God's will is seldom known except by what happens. And now, at your beginning's notice I've already said much too much and here we all are getting older whether we like it or not. Though things some of us may feel are getting urgent I do not think we should waste our time trying to find out whether we've got stuck or not. A worry like that would be a sign that we probably haven't anyway. Only those who really are stuck don't worry about it. It'll be enough for this time that we try to be where we are as best we can having regard to all the circumstances. Simply and humbly renouncing the luxury of judging ourselves. God is giving us time and we must learn how to take it from his hands


with expectant gratitude. How can he do anything with us if we'll insist on doing it all ourselves? It's the happy conviction of Psalm 138 that God has been thinking about us all for a very long time even when we were only in the womb of our mother. And this is so obviously true. How could it be otherwise with one without whom nothing comes into being? Can we believe that he thinks less of us and cares for us less now that we are developing in the womb of time? To me, how mysterious your thoughts for some of them not to be numbered says this same Psalm. If I could count them they're more than the sand. To count them all my lifespan would need to be like yours.


Such thoughts about God ought not to daunt us but give us the peace of not trying to compete with him. Life itself, all the way through involves a risk. Even a spiritual risk. But the background of it all is the thought or the thoughts of God. And not necessarily, I believe, like some carefully plotted and fixed path. For divine providence is not like that. It genuinely includes some of our own foreseeing and some of our own choices. It's part of his intention for us that he sometimes means us to choose for ourselves. And he's brave about that, especially if we're willing to pray as the last verse of this Psalm does. See that I follow not the wrong path and lead me in the path of life eternal.


I'm suddenly reminded that in a retreat that Abbot Armand Weillier gave us a year ago he tells how in one of the decisions he had to make he spent a very long time taking his prayer to the feet of the Lord and saying, you know, what does it really want me to do? And then very slowly it came to him perhaps God wanted him to choose what he wanted to do. And so he did it and found it gave him peace. There's something very true about this, I think. So we shouldn't have it all too straight-laced. At least the petition to be led in the way of life eternal, this is a petition that shouldn't lead us to suppose that there's only one right path. There may be several possibilities which would please him equally well. The only paths that are wrong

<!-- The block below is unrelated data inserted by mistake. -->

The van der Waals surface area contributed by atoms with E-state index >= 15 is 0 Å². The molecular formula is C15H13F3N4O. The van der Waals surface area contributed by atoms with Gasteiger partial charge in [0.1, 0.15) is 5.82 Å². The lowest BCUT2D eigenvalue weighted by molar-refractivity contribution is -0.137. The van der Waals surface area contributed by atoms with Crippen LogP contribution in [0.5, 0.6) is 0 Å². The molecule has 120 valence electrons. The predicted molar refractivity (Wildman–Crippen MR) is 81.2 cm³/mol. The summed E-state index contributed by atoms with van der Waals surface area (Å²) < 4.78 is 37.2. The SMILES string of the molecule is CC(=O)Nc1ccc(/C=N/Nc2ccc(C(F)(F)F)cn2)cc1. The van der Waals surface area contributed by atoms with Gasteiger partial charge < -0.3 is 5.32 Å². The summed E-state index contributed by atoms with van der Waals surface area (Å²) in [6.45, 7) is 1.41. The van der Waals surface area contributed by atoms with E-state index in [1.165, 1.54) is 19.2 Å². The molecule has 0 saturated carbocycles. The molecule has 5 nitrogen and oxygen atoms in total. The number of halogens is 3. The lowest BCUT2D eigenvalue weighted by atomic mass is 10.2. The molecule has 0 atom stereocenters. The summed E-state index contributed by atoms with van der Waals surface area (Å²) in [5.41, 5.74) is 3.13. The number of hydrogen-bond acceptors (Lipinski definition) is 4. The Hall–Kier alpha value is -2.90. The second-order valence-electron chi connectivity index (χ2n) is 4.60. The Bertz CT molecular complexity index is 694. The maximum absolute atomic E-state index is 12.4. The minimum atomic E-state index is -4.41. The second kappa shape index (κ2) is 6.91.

are those that are of themselves, of their nature, necessary paths which separate us from God. Some of us, when we are young, are sometimes too timid about this, I think. Provided we are humble enough to pray and take counsel where we obviously need it, the brave path is often the best for our full spiritual growth and therefore for our most complete dedication to the service and praise of God. This is said, I think, a good deal too little in books about the spiritual life. Yet if we look closely at the lives of the saints, we shall often find that a bold and unexpected initiative was a very condition of a special kind of spiritual growth. You're certainly needing me to remind you how characteristic this was of the spirit of early Ceto. It really was inspired


by a fresh reading of the Holy Rule and a new look at some of the early Christian sources and lots of people's thoughts were turning in a similar direction about the same time that someone had to do something about it before anything could happen. It's occasionally thought that people who enter monasteries are running away from life. When it's the right path for those who choose it, it is, of course, a way of running into life. Some of you will notice that even this language is not my own invention. Whatever translators make of it, St. Benedict rather likes the word curere, to run. It occurs not less than four times in the prologue to the Holy Rule and twice in other places where it's a matter of spiritual urgency to respond to the call of God. One of them addressed to the abbot,


who must not delay in his concern for any of his wayward sons, and the other one addressed to every one of us when they hear the bell that summons them to choir. And I suppose we might extend that sense of urgency to every genuine interior call to act in the service of our brethren and to those frequent invitations to give ourselves prayer, which often do not mean precisely that we should leave what we are doing, but rather carry on with it and do it differently, praying in our way that God will be with us and keep us teachable. Verse 46, among the instruments of good work, tells us that we should yearn for everlasting life with holy desire. And it's this thirst for life in its fullness